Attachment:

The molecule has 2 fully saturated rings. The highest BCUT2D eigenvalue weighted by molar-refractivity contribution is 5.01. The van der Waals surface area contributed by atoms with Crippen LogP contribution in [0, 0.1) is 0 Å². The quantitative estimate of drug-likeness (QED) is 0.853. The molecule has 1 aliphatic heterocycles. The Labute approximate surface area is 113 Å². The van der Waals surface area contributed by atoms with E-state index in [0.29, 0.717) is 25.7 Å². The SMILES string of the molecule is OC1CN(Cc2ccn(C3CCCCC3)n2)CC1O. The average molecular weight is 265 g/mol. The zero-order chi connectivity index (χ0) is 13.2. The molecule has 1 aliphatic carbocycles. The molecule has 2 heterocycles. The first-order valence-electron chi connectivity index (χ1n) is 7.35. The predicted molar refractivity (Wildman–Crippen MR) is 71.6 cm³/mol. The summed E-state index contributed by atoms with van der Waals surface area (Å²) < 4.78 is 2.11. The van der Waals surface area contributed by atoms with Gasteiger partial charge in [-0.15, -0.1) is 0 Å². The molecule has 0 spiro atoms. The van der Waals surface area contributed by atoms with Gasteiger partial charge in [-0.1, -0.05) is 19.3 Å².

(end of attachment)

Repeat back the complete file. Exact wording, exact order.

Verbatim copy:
The molecule has 2 fully saturated rings. The highest BCUT2D eigenvalue weighted by molar-refractivity contribution is 5.01. The van der Waals surface area contributed by atoms with Crippen LogP contribution in [0, 0.1) is 0 Å². The quantitative estimate of drug-likeness (QED) is 0.853. The molecule has 1 aliphatic heterocycles. The Labute approximate surface area is 113 Å². The van der Waals surface area contributed by atoms with E-state index in [0.29, 0.717) is 25.7 Å². The SMILES string of the molecule is OC1CN(Cc2ccn(C3CCCCC3)n2)CC1O. The average molecular weight is 265 g/mol. The zero-order chi connectivity index (χ0) is 13.2. The molecule has 1 aliphatic carbocycles. The molecule has 2 heterocycles. The first-order valence-electron chi connectivity index (χ1n) is 7.35. The predicted molar refractivity (Wildman–Crippen MR) is 71.6 cm³/mol. The summed E-state index contributed by atoms with van der Waals surface area (Å²) < 4.78 is 2.11. The van der Waals surface area contributed by atoms with Gasteiger partial charge in [-0.15, -0.1) is 0 Å². The molecule has 0 spiro atoms. The van der Waals surface area contributed by atoms with Gasteiger partial charge in [-0.1, -0.05) is 19.3 Å².